April 12, 2016

Wednesday, August 4, 2010

Contest Winner and a New Summer Read

Congratulations to Tabatha Yeatts-Lonske!

Tabatha's name was unscientifically but randomly chosen from among everyone who commented on my upcoming blog-lift. She gets a signed copy of my poetry chapbook, Mountain, Log, Salt and Stone.

I kicked off the summer with a visit to ALA, where I picked up more ARCs than I could carry.

One of my favorites was the middle grade novel The Kneebone Boy By Ellen Potter. It comes out next month from Feiwel & Friends (Macmillan).

Here is my review of The Kneebone Boy, recommended for ages 9-12.

What was your overall impression of the book?
The Kneebone Boy has Gothic elements (“orphaned” English children on the run, a family mystery), but the adventures of the Hardscrabble children never veer into fantasy or horror and the children are never really in danger. While the book’s cover art looks foreboding, the narrator’s voice is full of light ‘tween sarcasm that gives the novel humor and heart.

The story in one sentence?
When their father takes off unexpectedly, the three Hardscrabble children fend for themselves in London, track down a long-last aunt, and try to solve the mystery of the mysterious Kneebone Boy.

Who were your favorite characters and why?
My favorite characters were Lucia Hardscrabble and Great Aunt Haddie. One of the originalities of this book is that one siblings is acting as author/narrator on behalf of all three. The reader is invited to guess which one. My guess was Lucia (she’s the only girl in the family -- I could relate). Since I found her voice to be funny, sweet and a little cynical, I liked Lucia.

Great Aunt Haddie is a fun supporting character. You can feel this wild, careless and caring young woman growing on the Hardscrabble kids. Her American oddities – like eating PB&J sandwiches for dinner – are endearing to the kids. She is a complex, interesting character you’d want to know in real life. And hooray! she doesn’t step in and rescue the children, but lets them work things out for themselves.

What were your favorite parts of the story?
One of my favorite parts of the book is the setting of its second half. Great Aunt Haddie lives in a castle folly. I’d never heard of castle follies before. The castle folly takes a Gothic element that is normally sinister – a dark and dreary castle with a dungeon for the children to sleep in – and turns it on its head, making it fun. I could say that of most of the novel.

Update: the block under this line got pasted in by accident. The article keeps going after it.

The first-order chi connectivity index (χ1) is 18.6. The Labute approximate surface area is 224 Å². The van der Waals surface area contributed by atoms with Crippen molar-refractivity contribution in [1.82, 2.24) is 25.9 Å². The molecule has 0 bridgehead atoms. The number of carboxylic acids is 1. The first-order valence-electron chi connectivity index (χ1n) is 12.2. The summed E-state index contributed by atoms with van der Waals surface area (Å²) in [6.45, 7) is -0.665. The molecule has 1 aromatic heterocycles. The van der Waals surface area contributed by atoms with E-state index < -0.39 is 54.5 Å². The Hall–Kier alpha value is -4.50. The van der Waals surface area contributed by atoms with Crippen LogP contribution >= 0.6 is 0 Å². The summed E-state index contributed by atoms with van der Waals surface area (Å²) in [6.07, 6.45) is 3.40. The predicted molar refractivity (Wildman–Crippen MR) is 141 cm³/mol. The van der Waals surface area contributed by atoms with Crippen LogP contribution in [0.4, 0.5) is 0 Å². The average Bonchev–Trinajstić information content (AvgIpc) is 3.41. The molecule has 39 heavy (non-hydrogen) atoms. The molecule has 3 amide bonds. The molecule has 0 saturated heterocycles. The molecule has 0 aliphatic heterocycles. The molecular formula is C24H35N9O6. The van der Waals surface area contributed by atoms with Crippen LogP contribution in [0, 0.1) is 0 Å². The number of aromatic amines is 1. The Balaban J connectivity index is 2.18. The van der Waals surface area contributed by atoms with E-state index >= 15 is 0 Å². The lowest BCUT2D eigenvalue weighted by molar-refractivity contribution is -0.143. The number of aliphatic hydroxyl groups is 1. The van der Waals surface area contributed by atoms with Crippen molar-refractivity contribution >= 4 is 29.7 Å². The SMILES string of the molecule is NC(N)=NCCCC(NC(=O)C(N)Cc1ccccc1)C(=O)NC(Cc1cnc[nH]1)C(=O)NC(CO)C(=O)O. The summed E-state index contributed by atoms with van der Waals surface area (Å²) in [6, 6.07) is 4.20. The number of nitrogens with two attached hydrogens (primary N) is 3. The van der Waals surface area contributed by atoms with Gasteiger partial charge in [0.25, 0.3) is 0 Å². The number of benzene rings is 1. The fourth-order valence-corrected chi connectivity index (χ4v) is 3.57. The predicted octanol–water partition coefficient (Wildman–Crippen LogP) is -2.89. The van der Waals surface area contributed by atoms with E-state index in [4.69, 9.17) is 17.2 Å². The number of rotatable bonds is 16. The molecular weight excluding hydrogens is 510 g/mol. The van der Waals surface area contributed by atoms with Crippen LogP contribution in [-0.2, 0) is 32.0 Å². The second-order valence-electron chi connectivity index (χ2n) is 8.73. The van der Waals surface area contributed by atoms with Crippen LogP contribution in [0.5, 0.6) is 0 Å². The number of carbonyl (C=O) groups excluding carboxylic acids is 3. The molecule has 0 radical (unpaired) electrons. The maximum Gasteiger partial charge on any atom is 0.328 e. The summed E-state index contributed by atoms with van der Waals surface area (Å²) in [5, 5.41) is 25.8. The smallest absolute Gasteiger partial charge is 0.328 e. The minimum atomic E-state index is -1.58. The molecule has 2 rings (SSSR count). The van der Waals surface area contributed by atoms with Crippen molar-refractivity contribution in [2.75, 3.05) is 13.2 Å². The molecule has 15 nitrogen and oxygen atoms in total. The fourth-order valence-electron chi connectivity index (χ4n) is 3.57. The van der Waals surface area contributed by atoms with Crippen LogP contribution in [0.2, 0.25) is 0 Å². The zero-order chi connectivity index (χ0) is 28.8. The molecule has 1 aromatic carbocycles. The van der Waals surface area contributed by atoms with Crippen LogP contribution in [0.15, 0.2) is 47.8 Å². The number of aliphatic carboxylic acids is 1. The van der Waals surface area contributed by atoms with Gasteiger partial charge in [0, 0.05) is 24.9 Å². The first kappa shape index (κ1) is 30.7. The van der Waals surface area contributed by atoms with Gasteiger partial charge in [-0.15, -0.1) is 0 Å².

Here is a castle folly in England that you can rent for your next vacation:

What did you like about the graphics/cover?
Here’s the problem: the cover is gorgeous.

It made me want to pick up the book. There are three ominous, steely eyed children standing in front of a threatening forest. One (the eldest Hardscrabble) is holding a black cat. It reads Gothic, maybe fantasy. That's the problem.

The Kneebone Boy is closer in tone to Jeanne Birdsall's Penderwick novels. Even the dark school uniforms the children wear on the cover disappear before Chapter 3. Is this cover a fair representation of what you’re about to read? I’m not so sure.

Would you recommend to a friend? What would you say?
I've already handed the book to my 10-year-old. The Kneebone Boy is a fun book, with a family story both sad and heart-warming at its center. It straddles several genres and styles, most of the time successfully. Middle grade readers who haven’t yet encountered Gothic novels probably won’t be expecting to see Gothic tropes here, but I was. That's why it gets...

Three Scoops

Summer Reading  Score
Empty Cone – Didn’t like it.
One Scoop – It was okay.
Two Scoops – Pretty good.
Three Scoops – Great book.
Sundae – I want to read the whole series. Now.


Tabatha said...

Thanks, Laura! I'm looking forward to my prize!

Your review of the Kneebone Boy was interesting -- it's funny how covers affect our expectations. I am not crazy about covers with photos of teenagers looking pensive. Or maybe I should say, I assume that I wouldn't be interested in those books.

Author Amok said...

When Laurent Linn came to our regional conference, he gave a fascinating presentation about the planning and debate that goes into covers.

I'm still not sure about this one. I don't feel it's really true to the tone of the novel, but it will doubtless attract buyers.

Author Amok said...

Hi, Ellen. Thanks for stopping by! Glad you liked the review. I love your sense of humor.